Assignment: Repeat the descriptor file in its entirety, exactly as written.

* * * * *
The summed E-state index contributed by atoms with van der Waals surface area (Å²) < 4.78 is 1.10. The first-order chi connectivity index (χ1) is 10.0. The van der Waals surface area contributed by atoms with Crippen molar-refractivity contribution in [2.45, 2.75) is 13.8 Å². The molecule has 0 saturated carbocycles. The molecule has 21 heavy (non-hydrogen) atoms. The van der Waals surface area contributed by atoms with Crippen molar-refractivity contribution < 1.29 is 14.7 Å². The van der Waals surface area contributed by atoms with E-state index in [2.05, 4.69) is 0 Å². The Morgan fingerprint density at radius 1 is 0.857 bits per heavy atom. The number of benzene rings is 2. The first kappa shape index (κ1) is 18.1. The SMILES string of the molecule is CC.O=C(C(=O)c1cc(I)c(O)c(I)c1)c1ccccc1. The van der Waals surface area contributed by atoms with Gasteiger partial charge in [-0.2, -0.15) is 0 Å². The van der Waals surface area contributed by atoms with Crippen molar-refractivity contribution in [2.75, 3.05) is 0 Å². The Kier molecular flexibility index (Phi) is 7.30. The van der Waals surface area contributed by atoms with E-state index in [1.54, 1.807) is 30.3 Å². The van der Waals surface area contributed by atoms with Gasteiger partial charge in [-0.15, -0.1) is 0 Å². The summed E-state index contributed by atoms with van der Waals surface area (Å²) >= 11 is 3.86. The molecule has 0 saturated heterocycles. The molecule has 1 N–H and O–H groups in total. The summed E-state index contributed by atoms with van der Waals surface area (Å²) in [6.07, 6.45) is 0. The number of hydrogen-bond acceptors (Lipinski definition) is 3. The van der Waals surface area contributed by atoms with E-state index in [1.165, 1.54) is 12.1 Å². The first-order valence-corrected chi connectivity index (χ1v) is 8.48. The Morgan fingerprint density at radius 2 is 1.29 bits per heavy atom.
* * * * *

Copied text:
The summed E-state index contributed by atoms with van der Waals surface area (Å²) < 4.78 is 1.10. The first-order chi connectivity index (χ1) is 10.0. The van der Waals surface area contributed by atoms with Crippen molar-refractivity contribution in [2.45, 2.75) is 13.8 Å². The molecule has 0 saturated carbocycles. The molecule has 21 heavy (non-hydrogen) atoms. The van der Waals surface area contributed by atoms with Crippen molar-refractivity contribution < 1.29 is 14.7 Å². The van der Waals surface area contributed by atoms with E-state index in [2.05, 4.69) is 0 Å². The Morgan fingerprint density at radius 1 is 0.857 bits per heavy atom. The number of benzene rings is 2. The first kappa shape index (κ1) is 18.1. The SMILES string of the molecule is CC.O=C(C(=O)c1cc(I)c(O)c(I)c1)c1ccccc1. The van der Waals surface area contributed by atoms with Gasteiger partial charge in [-0.2, -0.15) is 0 Å². The van der Waals surface area contributed by atoms with Crippen molar-refractivity contribution in [2.75, 3.05) is 0 Å². The Kier molecular flexibility index (Phi) is 7.30. The van der Waals surface area contributed by atoms with E-state index in [1.54, 1.807) is 30.3 Å². The van der Waals surface area contributed by atoms with Gasteiger partial charge in [-0.15, -0.1) is 0 Å². The summed E-state index contributed by atoms with van der Waals surface area (Å²) >= 11 is 3.86. The molecule has 0 saturated heterocycles. The molecule has 1 N–H and O–H groups in total. The summed E-state index contributed by atoms with van der Waals surface area (Å²) in [6.07, 6.45) is 0. The number of hydrogen-bond acceptors (Lipinski definition) is 3. The van der Waals surface area contributed by atoms with E-state index in [1.165, 1.54) is 12.1 Å². The first-order valence-corrected chi connectivity index (χ1v) is 8.48. The Morgan fingerprint density at radius 2 is 1.29 bits per heavy atom.